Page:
The Black Crowes

will play The Amp at the Northwest Arkansas Mall on Aug. 14. Tickets are $30-$60 plus service charges at ticketsage.net.

Straight Line Stitch
Straight Line Stitch could be dismissed as just another heavy metal band, except the four musicians save a place for vocalist Alexis Brown and allow the raucous beat to occasionally swing a bit melodic before it falls back into the real reason for the music. The Knoxville, Tenn. band will play George’s on Aug. 11 on the BrewTality Tour with Bleed the Sky, Within Chaos, Ekotren and Chemical Discipline.

Shooting from the heart
Poet with a camera
It’s no surprise when a poet branches into visual arts. They already know about zoning in on the particulars. Find out about this, by catching Fayetteville Poet Laureate Clayton Scott’s photo exhibit, “Portals,” at Arsaga’s on Gregg this month.
“My poetry has always been about using language to frame an image, a story, a feeling, or an observation,” Scott said. “Photography expresses the same purpose in a different medium, and I love their similarities and their differences.
At 7:30 p.m. today, there will be a reception for Scott at Arsaga’s on Gregg with music by Pearl Brick and readings by Scott and other area poets.
The evening will also be a benefit for Scott who has been diagnosed with prostate cancer. Scott works in schools throughout Arkansas where he teaches students how to write and perform poetry.

Yukon at ROTC
Things will spark at Restaurant on the Corner, affectionately know as ROTC, in Fayetteville on Monday night. Those who are used to the singer/songwriter and blues that is the usual fare at the restaurant should be ready for a night of prog rock. Dropping in will be the Baltimore trio, Yukon, who will share the stage with local bands, Man the Helm, The Kicker Knot and Sister/Brother.
Sister/Brother, a loud synth and drums girl duo, features members of Tippy Canoe. And just so you know, they are the creative force behind the underground house concerts, New Deli. Man the Helm plays it loud and is building a following around town. They have been compared to Angelhair and The VSS. For our taste The Kicker Knot is the one to watch. Brian Wolfe’s (Wooly Mammoth) new lo-fi project features a revolving set of players who back the artful Wolfe who describes his music on myspace as folk/tropical/psychedelic. This show will be a release party of The Kicker Knot’s new album “Ghost Mouth of the Clouds.” The show starts at 7 p.m. and there’s no cover, but a $5 donation is suggested.

Tontitown Grape Festival
One of the oldest festivals in the U.S. opened this week and runs through Saturday. The Tontitown Grape Festival, which began as a harvest celebration organized by Italian immigrants who settled in Tontitown, will celebrate it’s 110th anniversary. Featuring the usual festival fare, carnival rides, arts and crafts booths, a used book sale and entertainment, the big draw is the homemade spaghetti dinners with fresh homemade pasta, served from 4:30 to 8:30 daily.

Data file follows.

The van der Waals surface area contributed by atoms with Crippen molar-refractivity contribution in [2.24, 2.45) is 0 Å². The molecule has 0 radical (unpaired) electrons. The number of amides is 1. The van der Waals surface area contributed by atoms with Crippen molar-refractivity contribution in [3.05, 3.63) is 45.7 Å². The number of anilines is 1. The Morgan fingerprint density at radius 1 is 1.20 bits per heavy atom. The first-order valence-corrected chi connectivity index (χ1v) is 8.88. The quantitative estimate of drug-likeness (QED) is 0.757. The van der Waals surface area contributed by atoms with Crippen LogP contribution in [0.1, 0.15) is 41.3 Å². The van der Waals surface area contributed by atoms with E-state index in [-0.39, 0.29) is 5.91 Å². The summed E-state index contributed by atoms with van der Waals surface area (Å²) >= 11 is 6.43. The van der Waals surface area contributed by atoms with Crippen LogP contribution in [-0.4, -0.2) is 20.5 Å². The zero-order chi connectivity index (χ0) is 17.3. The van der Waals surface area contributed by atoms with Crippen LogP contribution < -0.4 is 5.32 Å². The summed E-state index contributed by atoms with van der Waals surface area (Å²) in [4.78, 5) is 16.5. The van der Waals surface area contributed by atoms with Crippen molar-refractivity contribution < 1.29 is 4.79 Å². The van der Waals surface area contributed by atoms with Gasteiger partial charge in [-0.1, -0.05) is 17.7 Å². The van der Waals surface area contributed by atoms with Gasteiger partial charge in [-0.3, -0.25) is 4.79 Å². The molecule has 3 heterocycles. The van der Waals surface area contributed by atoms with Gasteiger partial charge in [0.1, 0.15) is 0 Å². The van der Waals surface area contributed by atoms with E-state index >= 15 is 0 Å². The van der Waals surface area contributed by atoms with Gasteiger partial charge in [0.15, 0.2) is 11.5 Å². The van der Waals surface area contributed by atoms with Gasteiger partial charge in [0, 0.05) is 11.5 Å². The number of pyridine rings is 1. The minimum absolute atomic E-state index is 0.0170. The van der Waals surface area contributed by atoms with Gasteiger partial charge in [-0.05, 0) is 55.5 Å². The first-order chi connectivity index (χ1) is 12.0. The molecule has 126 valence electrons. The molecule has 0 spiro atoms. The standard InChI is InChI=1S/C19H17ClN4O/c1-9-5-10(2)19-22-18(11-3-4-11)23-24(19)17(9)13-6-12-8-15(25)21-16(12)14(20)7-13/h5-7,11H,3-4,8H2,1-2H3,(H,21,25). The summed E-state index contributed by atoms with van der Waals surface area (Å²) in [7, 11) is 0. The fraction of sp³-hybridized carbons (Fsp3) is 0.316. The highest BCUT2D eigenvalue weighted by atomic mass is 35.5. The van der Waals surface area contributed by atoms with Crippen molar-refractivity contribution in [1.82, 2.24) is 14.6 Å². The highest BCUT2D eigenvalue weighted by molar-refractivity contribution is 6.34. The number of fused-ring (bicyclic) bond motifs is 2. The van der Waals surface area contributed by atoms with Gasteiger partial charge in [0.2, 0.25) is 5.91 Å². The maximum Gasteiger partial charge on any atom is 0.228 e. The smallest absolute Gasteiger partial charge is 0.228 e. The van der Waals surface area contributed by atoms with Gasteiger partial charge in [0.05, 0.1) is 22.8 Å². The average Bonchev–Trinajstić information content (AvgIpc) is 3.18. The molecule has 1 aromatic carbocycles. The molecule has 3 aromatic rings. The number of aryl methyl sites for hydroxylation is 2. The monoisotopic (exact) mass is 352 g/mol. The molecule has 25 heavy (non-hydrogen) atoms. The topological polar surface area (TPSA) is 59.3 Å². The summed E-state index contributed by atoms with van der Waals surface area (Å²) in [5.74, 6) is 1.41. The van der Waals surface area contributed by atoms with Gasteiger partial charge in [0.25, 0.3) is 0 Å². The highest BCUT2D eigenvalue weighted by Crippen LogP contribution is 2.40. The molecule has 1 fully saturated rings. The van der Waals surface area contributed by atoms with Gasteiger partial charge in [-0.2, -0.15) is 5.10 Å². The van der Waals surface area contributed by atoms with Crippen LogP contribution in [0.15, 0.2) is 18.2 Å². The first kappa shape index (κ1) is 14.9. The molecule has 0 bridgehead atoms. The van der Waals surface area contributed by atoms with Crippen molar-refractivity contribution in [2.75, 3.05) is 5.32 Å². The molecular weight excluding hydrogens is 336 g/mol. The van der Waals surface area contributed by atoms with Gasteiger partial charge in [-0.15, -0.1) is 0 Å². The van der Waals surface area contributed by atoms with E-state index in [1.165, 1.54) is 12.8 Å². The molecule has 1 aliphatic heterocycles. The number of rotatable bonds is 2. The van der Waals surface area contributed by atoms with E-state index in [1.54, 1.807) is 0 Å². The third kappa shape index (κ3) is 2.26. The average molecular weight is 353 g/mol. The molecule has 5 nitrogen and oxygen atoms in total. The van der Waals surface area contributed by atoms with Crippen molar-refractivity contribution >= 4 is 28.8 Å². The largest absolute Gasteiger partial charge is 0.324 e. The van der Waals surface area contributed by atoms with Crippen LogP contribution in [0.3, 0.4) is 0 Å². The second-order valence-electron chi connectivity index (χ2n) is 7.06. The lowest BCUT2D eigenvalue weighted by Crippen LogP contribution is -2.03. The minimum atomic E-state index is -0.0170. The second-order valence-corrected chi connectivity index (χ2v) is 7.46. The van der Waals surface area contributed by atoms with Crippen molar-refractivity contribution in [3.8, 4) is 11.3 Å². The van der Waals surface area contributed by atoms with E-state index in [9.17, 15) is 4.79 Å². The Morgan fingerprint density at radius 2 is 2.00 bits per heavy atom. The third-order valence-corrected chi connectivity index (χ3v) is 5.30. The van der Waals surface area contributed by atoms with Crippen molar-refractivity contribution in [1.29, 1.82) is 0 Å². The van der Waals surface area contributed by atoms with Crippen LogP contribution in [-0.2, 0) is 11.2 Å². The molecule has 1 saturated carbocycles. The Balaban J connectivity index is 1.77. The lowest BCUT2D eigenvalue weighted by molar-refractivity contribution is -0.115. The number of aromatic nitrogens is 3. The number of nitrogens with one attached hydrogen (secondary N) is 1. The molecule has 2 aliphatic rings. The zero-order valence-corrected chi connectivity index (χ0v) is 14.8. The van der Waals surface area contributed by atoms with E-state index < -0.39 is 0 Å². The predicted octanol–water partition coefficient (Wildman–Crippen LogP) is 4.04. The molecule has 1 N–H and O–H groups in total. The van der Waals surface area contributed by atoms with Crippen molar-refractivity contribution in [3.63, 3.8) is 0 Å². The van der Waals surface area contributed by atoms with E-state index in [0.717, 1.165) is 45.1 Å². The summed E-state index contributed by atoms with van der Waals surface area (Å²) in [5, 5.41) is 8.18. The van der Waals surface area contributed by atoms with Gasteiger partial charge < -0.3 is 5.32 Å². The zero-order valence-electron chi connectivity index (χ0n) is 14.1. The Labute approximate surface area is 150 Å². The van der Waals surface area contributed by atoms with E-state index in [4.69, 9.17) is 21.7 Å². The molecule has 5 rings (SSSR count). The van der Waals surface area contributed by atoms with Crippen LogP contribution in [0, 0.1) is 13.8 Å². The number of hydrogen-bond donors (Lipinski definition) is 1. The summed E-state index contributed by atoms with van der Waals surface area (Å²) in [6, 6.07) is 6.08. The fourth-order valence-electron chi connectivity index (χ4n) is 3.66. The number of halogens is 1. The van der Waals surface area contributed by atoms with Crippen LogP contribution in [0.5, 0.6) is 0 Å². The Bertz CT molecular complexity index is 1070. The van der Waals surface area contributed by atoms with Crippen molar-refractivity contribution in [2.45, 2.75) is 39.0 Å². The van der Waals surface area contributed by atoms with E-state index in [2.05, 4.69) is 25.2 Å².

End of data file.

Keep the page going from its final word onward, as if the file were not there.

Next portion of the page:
Today the festival is open from 4:30 p.m. to midnight, with music by Whit Landers and the Hillbilly Connection and Bryan White. Friday and Saturday the festival runs from 9 a.m. to midnight with music by Tori Miller and County Thunder, and Mel McDaniel on Friday night and music by Kyla Horton and Union Street, and Ty Herndon on Saturday night. The new Queen Concordia will be crowned on Friday night.

HiroshimaNagasaki Commemoration
The Omni Center for Peace, Justice and Ecology does a lot to honor those who work for peace, justice and ecology as their name implies and they also honor and remember those who have been victims. Each year OMNI holds the Hiroshima Nagasaki Commemoration to remember and honor the victims of war and celebrate those who work for peace.
To take part in the event, gather at 4:45 p.m. Sunday at the intersection of Arkansas Avenue and Lafayette Street in Fayetteville for cold drinks, family activities and music by Dickson Street Ramblers. From there, there will be a procession at 5:45 p.m. to the Fulbright Peace Fountain on the University of Arkansas campus. A program will begin at 6 p.m. with a keynote speech by author and University of Pennsylvania professor Adolph Reed Jr. Reed has a reputation as being one of the most intelligent and controversial essayists writing about politics today. The event will close with a screening of the film “A New Island” by University of Arkansas professor Dale Carpenter that tells the story of the people of the Marshall Islands who have settled in Springdale. Carpenter will host a discussion following the film. For information call 442-8600.

Categories: Features